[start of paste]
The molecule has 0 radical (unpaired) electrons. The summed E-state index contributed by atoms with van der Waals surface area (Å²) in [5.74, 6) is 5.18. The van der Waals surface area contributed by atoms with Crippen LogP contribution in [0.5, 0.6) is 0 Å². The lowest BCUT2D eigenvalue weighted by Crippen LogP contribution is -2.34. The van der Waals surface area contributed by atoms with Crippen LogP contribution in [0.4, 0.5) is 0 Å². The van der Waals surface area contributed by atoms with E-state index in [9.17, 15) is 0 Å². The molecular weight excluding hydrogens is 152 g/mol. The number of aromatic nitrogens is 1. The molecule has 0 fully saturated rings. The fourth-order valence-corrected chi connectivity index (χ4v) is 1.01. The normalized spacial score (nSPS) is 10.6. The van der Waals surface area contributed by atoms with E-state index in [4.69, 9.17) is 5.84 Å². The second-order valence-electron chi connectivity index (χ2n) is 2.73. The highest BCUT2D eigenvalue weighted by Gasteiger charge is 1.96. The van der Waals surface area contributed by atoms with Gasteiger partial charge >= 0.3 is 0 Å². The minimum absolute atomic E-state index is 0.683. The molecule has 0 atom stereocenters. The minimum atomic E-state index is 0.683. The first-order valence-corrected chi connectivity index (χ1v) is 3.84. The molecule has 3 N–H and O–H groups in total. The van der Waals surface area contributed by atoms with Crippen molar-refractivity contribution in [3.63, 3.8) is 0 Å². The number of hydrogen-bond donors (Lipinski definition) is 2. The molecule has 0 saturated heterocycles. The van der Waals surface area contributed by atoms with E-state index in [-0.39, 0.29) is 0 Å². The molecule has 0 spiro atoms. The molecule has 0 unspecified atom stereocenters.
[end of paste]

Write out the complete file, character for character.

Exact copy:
The molecule has 0 radical (unpaired) electrons. The summed E-state index contributed by atoms with van der Waals surface area (Å²) in [5.74, 6) is 5.18. The van der Waals surface area contributed by atoms with Crippen LogP contribution in [0.5, 0.6) is 0 Å². The lowest BCUT2D eigenvalue weighted by Crippen LogP contribution is -2.34. The van der Waals surface area contributed by atoms with Crippen LogP contribution in [0.4, 0.5) is 0 Å². The van der Waals surface area contributed by atoms with E-state index in [9.17, 15) is 0 Å². The molecular weight excluding hydrogens is 152 g/mol. The number of aromatic nitrogens is 1. The molecule has 0 fully saturated rings. The fourth-order valence-corrected chi connectivity index (χ4v) is 1.01. The normalized spacial score (nSPS) is 10.6. The van der Waals surface area contributed by atoms with E-state index in [4.69, 9.17) is 5.84 Å². The second-order valence-electron chi connectivity index (χ2n) is 2.73. The highest BCUT2D eigenvalue weighted by Gasteiger charge is 1.96. The van der Waals surface area contributed by atoms with Gasteiger partial charge >= 0.3 is 0 Å². The minimum absolute atomic E-state index is 0.683. The molecule has 0 atom stereocenters. The minimum atomic E-state index is 0.683. The first-order valence-corrected chi connectivity index (χ1v) is 3.84. The molecule has 3 N–H and O–H groups in total. The van der Waals surface area contributed by atoms with Crippen molar-refractivity contribution in [3.63, 3.8) is 0 Å². The number of hydrogen-bond donors (Lipinski definition) is 2. The molecule has 0 saturated heterocycles. The van der Waals surface area contributed by atoms with E-state index in [-0.39, 0.29) is 0 Å². The molecule has 0 spiro atoms. The molecule has 0 unspecified atom stereocenters.